Tobago Cays and Union Island

Tobago Cays
(posted from Tyrrel Bay, Carriacou)

June 12.  Bequia was fun, but it was finally time to leave.  It that past leaving meant that we would raise anchor alone or in company with one other boat.  The exit from Bequia was more like the fleet leaving England on D-Day.  Sereno 55, Nauti Nauti, and Don’t Look Back all headed out together.  They were joined by Salacious, who had anchored the day before in a cove south of the island.  We finally got our act together and left about an hour later.  Our destination was the Tobago Cays.  Reach left even later, but they were going to explore the cove Salacious left.

We had a very pleasant sail and took the opportunity to do a little fishing.  I took two of the squid that landed on deck and rigged them on hooks.  This was our first experiment using real bait.  We trolled for quite some time before we heard the telltale buzz of one of the lines spooling from a fish strike.  I got to the rod quickly, tightened the drag, and started to crank in the line.  I could feel a fish on the other end, then he was gone.  I pulled in the line and found that the fish had stolen the squid without getting hooked.  We finished the trip with no other strikes.  (Reach made the trip the next day with similar results – the fish went for the real squid rather than the lures).

Entering the Tobago Cays is interesting.  From Bequia you go west of Canouan and aim at Mayreau.  Turn left before you reach the island and go between it and Baleine Rocks heading for Petit Rameau and Petit Bateau, which look like one island from that angle.  Other than these islands all you see around you is open water.  Much of this water covers reefs, so you need to take care in your navigation.  We rounded the north side of Petit Rameau and could now see the anchorage.  There were quite a few boats anchored or moored between Baradal and Jamesby Islands.  A few hundred yards ahead we could see water breaking on the reef that protects the anchorage.  We found a mooring near Baradal Island and settled in.

The thing that tends to define an anchorage is having land to windward to block wind – and more importantly – waves.  It takes a little bit to get used to looking to windward and not seeing land, but the reef stopped most of the wave action and made for a pleasant anchorage.

Waves breaking on the barrier reef

Tobago Cays is a national park and all fish and wildlife are protected.  There is a park entrance fee and also a fee if you use their moorings.  Anchoring is free.  We weren’t there very long before the ranger boat arrived and we paid the park admission and mooring fees for one day.  They never came back.  We talked to friends on other boats and they had a similar experience.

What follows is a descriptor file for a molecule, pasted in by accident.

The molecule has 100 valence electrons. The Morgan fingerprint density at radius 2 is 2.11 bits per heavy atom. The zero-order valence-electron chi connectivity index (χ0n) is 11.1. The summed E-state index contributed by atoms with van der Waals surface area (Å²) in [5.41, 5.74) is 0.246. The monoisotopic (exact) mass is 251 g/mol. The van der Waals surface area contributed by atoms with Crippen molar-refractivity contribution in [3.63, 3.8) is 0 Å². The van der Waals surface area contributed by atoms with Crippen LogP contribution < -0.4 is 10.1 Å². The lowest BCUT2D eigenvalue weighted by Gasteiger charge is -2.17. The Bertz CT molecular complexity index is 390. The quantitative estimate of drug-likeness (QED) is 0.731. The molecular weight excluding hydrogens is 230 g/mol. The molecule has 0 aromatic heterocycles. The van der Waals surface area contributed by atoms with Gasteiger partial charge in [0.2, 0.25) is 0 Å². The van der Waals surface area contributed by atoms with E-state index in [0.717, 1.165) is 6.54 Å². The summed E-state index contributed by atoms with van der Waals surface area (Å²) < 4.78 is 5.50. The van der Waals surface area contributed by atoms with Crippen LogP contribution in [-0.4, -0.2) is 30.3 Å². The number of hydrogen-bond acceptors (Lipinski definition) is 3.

The anchorage - Baradal beach in foreground

Boatboys - they're everywhere

The Reef

We spent our time in Tobago Cays snorkeling on the reef and exploring the islands.  The reef that protects the anchorage has quite a few mooring balls for dinghies.  We visited different areas of the reef and found an abundance of fish including butterfly fish and a large school of Blue Tang. 

There was a fair current from the reef back to the anchorage, so when we were done on the reef we would hang onto the dinghy line and drift back.  We saw a large Eagle Ray and later a different ray being followed by a box fish – a funny pair in that the ray is so sleek and the box fish looks so…. well so boxy.  We also saw a Searobin.  The SeaRobin almost looks like an insect.  It has a couple appendages that it uses like hands to look for food on the ocean floor.  It also has a pair of fins that fold up to look like wasp wings and open up to look like an oriental fan.

Baradal Island

The south side of Baradal Island is cordoned off with floats, but a gap is left so you can dinghy in to the beach.  We went in one day, looked around a little and spotted one of the iguanas that live on the island.  We came back the next day and explored the whole island.  It is filled with iguanas.  All you have to do is look in the tree branches and there they are.  We saw what appeared to be two, and maybe three different kinds of iguanas.

Iguana tracks - footprints and dragging tail

Iguanas in trees

Ain't he cute?

There are more than iguanas on Baradal Island